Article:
Pool v General Medical Council  EWHC 3791 (Admin)
The Fitness to Practise Panel of the General Medical Council erred in suspending the Appellant's registration for a period of three months as it had not fully considered the available sanctions, namely a condition on the Appellant's practice.
The Appellant is a psychiatrist who, at the material time, was employed as a consultant psychiatrist within a private secure hospital. In August 2011, he accepted instructions to provide an expert report in relation to A, a paramedic, for fitness to practise proceedings of the Health Professions Council ('the HPC'). A had been diagnosed with a personality disorder and post traumatic stress disorder. The Appellant prepared a report, as instructed, and A objected to this evidence being provided on the grounds that the Appellant was not an expert. This objection was dealt with at a HPC hearing in March 2012 and it was concluded that the Appellant did not have sufficient expertise in the field of personality disorders to qualify him as an expert. As such, the Appellant's evidence was not allowed and the Appellant was referred to the General Medical Council ('the GMC').
The Appellant's hearing before a Fitness to Practise Panel ('the Panel') of the GMC took place on 13 June 2014. The Panel found that the Appellant was not an expert in the field of general adult psychiatry and that he had failed to restrict his opinion to areas of which he had expert knowledge or direct experience and gave evidence on matters outside his professional competence. The Appellant's conduct was found to amount to misconduct, which amounted to impaired fitness to practise. By way of sanction, the Appellant's registration was suspended for a period of three months.
The Appellant challenged the findings of the Panel and further contended the finding that his report was inadequate, in that he failed to explain the reasons for his opinion that A's fitness to practise was wholly and indefinitely impaired. The Appellant further challenged the sanction which was imposed by the Panel.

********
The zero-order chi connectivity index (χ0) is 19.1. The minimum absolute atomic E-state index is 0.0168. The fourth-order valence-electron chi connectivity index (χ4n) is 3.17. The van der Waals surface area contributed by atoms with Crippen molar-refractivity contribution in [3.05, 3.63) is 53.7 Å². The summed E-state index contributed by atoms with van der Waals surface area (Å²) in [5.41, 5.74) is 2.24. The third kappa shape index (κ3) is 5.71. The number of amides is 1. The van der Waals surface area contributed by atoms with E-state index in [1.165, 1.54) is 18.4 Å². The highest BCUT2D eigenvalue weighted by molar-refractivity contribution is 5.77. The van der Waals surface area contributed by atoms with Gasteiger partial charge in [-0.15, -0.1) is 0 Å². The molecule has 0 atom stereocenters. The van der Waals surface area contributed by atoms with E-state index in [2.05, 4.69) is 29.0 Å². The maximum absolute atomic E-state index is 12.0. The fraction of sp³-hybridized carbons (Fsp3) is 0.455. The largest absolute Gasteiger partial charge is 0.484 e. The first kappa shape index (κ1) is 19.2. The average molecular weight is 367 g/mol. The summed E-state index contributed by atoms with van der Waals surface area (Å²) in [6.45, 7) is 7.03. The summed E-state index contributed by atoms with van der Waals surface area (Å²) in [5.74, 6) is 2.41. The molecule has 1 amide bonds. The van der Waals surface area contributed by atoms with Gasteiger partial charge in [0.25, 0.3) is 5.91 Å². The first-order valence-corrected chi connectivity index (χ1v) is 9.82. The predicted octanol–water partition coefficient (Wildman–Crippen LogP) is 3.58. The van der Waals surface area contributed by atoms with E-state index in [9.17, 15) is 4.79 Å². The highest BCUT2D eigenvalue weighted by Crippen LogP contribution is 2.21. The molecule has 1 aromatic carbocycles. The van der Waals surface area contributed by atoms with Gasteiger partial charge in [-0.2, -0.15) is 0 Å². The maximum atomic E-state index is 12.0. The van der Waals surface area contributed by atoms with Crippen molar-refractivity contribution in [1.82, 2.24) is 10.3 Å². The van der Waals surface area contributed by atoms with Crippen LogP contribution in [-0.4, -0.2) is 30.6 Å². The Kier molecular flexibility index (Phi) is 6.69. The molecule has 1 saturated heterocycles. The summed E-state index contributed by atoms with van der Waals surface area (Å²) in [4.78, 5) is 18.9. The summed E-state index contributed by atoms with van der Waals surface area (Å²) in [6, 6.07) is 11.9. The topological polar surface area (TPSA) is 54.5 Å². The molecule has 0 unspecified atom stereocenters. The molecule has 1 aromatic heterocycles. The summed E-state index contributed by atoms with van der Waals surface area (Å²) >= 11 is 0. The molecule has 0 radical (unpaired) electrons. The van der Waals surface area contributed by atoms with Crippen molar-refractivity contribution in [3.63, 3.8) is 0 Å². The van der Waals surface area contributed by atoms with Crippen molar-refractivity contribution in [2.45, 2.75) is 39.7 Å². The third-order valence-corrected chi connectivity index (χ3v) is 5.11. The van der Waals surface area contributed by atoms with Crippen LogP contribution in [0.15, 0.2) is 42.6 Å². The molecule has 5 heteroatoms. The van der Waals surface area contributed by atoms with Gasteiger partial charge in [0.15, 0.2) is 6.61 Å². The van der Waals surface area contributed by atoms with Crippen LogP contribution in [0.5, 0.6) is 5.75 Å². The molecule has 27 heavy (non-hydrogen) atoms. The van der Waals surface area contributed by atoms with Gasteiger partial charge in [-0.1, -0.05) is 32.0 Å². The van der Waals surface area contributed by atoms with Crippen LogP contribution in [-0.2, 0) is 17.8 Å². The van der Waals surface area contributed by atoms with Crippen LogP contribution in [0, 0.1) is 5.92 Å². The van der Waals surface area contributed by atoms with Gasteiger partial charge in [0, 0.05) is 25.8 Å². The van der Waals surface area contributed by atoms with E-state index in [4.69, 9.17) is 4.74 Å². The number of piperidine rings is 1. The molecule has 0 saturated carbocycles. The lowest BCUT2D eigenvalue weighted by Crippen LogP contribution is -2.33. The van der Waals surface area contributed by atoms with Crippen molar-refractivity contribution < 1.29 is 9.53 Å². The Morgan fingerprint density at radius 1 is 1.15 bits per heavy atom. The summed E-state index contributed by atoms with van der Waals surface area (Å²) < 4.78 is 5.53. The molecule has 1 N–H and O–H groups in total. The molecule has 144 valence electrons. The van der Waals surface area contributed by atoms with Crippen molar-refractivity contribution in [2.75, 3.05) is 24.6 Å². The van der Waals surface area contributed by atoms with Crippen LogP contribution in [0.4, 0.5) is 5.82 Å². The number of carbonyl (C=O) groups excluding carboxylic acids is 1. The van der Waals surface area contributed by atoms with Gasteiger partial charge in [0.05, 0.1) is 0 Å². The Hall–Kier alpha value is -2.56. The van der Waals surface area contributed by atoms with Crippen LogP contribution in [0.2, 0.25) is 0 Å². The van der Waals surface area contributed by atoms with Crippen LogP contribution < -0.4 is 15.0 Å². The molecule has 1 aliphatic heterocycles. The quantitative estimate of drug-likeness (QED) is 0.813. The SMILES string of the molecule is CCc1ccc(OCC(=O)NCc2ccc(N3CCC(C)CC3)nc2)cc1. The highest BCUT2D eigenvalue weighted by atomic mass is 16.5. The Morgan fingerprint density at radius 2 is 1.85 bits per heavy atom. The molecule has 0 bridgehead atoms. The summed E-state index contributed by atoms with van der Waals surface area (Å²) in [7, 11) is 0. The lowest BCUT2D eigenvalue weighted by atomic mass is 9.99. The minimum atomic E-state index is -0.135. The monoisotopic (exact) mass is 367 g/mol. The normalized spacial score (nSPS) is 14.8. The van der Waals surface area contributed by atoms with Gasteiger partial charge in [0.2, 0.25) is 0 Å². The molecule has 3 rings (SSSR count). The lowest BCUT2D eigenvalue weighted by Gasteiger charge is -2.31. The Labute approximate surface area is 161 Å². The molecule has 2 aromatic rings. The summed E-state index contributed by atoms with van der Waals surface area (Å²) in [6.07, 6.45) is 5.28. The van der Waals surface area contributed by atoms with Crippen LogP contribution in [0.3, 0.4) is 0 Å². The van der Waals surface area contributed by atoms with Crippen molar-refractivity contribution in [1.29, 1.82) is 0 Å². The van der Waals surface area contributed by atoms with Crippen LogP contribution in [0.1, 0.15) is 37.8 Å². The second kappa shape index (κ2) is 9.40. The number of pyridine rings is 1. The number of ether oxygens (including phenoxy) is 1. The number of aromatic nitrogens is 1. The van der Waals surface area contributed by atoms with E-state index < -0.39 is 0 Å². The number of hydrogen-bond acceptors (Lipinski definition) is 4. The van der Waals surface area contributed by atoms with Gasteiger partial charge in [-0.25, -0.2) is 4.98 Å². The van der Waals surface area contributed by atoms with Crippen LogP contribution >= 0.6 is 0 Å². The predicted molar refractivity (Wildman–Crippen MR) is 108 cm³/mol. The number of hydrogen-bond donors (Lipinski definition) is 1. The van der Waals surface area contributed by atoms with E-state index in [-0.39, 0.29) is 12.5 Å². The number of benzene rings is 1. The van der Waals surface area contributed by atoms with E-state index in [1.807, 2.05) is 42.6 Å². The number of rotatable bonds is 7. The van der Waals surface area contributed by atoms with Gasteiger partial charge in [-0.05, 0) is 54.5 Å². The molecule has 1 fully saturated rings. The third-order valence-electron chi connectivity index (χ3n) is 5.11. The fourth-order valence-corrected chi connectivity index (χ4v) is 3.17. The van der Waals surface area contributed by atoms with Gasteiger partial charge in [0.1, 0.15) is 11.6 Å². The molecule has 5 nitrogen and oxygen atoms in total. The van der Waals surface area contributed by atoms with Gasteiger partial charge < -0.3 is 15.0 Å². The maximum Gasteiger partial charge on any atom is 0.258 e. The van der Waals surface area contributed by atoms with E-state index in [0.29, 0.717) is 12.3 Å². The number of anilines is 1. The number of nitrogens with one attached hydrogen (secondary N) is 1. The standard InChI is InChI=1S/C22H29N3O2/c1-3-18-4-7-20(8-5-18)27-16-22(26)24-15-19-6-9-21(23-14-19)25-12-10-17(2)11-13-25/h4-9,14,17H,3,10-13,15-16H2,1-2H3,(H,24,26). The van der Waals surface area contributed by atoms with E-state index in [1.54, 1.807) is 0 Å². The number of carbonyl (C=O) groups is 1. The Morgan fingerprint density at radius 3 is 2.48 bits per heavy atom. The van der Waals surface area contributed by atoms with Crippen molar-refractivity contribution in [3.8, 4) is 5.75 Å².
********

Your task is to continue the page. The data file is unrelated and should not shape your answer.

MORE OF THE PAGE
It was held that the Panel was entitled to find that the Appellant was not an expert in the field of general adult psychiatry and had failed to restrict his opinion to areas in which he had expert knowledge or direct experience and to matters that fell within the limits of his professional competence. It was noted that the Appellant was simply not an expert in this field and therefore could not legitimately describe himself as such.
It was further held that the Panel was entitled to find that the Appellant had failed to give adequate reasons for his professional opinions and failed to display an adequate understanding of the role and responsibilities of an expert witness. This was a conclusion which the Panel was entitled to make and had given adequate reasons for this conclusion.
However, it was held that the sanction applied in this matter was not appropriate as the Panel had not explained why a condition prohibiting the Appellant from acting as a expert witness for a period of three months would not be a sufficient and workable condition. It was noted that the Panel was entitled to make a finding that the misconduct of the Appellant resulted in impaired fitness to practise and that this misconduct was serious when considering sanction. The decision to suspend the Appellant was found to be flawed and was replaced by a direction that the Appellant's registration be subject to a condition that for three months he should not accept instruction to act as an expert witness.